TURTLE DOVE (Heb. תּוֹר, an onomatopoeic word), the Streptopelia turtur. Large flights arrive in Israel in spring, and their cooing, which fills the wood, heralds the advent of spring (Song 2:12). It nests in trees and lays two clutches of eggs. In October it migrates to southern countries, returning in the spring, and Jeremiah states that the exact times of its migrations were known (8:7). Like the dove, the turtle dove was used for various sacrifices (Lev. 5:7; 12:6; Num. 6:10). It was included among the birds Abraham offered at the covenant between the pieces (Gen. 15:9). It symbolizes the innocent Israelite nation against whom its enemies plot (Ps. 74:19). In a passage which advocates that "one should be ever of the persecuted, but not of the persecutors," the Talmud states that no birds are more persecuted than turtle doves and young pigeons – yet the Bible regarded only them as worthy of being offered upon the altar (bk 93a). The turtle dove, a beautiful bird with colorful feathers, is recognizable by the bright stripes at the side of its neck. A closely related species, Streptopelia senegalensis, the palm dove, is found in Israel throughout the year, and lays its eggs on roofs and eaves.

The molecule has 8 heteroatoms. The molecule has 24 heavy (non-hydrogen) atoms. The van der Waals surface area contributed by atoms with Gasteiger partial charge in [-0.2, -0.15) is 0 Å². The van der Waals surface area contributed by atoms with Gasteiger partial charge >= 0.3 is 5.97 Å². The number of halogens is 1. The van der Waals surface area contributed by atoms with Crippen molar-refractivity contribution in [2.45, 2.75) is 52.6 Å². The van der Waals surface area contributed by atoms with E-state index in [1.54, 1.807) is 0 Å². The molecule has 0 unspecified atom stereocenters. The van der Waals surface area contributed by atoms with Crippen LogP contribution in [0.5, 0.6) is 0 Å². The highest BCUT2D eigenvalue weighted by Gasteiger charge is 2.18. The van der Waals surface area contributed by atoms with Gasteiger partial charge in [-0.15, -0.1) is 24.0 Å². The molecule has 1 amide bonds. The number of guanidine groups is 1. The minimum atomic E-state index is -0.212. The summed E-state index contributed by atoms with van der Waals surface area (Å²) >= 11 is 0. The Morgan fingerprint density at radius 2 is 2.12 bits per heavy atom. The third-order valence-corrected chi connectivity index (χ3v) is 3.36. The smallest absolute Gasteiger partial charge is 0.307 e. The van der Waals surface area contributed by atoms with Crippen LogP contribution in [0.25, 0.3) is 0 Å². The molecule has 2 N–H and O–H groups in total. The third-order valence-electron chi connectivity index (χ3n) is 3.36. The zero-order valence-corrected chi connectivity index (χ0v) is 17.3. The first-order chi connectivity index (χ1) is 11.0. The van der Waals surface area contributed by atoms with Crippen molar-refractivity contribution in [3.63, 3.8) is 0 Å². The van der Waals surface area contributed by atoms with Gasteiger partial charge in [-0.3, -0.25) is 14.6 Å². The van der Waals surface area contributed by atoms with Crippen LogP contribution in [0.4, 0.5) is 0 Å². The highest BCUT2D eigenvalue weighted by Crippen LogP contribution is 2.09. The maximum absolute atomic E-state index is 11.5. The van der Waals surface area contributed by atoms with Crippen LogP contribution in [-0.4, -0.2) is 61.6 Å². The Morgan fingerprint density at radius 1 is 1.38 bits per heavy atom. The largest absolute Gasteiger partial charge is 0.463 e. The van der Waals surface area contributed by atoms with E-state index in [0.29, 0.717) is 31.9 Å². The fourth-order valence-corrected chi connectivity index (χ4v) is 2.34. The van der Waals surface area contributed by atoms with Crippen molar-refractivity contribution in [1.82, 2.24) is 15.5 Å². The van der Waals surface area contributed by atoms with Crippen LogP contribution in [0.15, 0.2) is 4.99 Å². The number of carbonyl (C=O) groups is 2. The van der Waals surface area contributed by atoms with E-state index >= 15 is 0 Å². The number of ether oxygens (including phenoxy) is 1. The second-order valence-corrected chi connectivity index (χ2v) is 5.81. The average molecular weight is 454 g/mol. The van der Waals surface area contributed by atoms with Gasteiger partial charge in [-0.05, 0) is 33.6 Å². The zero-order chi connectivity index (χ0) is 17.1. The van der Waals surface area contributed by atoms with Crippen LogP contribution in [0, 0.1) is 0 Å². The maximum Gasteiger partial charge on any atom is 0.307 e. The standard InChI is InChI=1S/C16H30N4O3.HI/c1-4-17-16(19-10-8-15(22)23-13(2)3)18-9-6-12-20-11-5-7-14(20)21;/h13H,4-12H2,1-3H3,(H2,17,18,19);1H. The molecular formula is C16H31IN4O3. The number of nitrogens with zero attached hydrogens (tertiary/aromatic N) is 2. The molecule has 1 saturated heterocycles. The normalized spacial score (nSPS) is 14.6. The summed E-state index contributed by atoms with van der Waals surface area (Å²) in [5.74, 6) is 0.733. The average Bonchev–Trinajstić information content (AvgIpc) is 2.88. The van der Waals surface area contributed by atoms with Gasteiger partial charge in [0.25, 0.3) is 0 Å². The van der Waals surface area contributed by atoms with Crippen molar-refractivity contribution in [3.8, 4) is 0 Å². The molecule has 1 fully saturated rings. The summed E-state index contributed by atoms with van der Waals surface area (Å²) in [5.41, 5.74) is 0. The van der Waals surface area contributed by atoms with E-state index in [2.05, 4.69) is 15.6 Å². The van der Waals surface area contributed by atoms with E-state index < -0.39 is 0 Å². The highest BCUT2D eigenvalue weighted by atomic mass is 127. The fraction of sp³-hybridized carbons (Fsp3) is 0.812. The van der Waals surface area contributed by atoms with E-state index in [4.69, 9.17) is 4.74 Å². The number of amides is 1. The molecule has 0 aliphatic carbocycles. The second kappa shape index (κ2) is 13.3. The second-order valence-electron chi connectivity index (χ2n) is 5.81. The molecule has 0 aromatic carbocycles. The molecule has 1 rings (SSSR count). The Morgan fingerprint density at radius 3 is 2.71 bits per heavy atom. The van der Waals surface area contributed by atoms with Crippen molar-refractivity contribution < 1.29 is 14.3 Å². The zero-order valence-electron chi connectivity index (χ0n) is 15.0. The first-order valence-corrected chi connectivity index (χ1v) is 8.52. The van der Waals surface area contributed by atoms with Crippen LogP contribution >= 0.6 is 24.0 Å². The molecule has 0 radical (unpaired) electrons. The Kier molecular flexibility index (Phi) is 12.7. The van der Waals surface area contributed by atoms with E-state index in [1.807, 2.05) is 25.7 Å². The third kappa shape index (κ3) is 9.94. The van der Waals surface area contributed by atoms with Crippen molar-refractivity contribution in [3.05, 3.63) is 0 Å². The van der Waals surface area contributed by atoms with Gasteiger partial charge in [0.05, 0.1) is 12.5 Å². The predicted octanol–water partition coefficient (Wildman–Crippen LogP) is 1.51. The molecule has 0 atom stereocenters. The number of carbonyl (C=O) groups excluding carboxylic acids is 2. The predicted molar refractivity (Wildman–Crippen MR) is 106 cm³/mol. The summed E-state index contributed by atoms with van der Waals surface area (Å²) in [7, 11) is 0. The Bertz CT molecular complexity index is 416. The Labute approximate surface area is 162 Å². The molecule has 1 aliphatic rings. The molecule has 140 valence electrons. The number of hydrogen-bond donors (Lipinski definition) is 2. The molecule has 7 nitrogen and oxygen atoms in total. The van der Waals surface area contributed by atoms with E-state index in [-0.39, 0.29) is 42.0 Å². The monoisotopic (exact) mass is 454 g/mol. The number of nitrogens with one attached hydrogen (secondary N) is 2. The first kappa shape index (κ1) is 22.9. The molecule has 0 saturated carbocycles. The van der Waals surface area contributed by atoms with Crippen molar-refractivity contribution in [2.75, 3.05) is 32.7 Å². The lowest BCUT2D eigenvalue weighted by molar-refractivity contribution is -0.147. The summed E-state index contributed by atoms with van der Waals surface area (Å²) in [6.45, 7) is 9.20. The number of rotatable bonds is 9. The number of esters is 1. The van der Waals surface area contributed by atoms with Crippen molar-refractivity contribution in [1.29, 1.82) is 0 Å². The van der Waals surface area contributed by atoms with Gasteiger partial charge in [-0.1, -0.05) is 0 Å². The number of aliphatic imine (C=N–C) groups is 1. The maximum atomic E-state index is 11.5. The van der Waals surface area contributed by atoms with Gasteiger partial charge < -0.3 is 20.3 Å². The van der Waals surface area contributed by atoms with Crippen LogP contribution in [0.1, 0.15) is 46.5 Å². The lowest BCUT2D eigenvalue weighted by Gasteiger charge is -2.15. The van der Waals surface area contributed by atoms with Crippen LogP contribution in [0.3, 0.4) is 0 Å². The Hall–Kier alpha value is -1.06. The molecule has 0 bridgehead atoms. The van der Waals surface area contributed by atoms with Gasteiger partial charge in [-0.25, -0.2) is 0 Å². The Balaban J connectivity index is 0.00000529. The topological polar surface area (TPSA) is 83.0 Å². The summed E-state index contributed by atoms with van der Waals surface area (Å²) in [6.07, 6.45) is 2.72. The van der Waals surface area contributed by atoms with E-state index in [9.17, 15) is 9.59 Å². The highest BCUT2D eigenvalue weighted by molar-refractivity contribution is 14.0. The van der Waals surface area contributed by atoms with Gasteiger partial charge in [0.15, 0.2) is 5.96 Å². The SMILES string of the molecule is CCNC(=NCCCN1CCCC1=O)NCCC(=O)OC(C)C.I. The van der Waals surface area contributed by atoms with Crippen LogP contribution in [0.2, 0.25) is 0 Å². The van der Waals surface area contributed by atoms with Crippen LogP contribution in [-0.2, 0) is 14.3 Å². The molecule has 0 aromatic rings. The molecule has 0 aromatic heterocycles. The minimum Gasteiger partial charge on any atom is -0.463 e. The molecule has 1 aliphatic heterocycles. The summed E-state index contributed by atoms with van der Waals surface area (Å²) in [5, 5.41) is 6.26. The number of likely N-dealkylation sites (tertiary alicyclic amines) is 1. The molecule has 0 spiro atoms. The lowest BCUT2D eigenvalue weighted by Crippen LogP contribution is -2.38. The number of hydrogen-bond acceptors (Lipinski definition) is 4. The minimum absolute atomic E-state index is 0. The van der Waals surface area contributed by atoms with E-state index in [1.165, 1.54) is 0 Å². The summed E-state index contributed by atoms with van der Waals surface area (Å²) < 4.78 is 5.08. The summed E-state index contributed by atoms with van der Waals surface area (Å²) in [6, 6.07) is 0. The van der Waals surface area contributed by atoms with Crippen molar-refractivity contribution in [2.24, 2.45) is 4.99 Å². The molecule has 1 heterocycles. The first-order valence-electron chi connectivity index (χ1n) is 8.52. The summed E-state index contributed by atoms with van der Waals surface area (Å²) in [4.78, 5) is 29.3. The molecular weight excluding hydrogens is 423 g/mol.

I. Aharoni, Torat ha-Ḥai (1923), 192–3; J. Feliks, Animal World of the Bible (1962), 55. add. bibliography: Feliks, Ha-Tzome'aḥ, 286.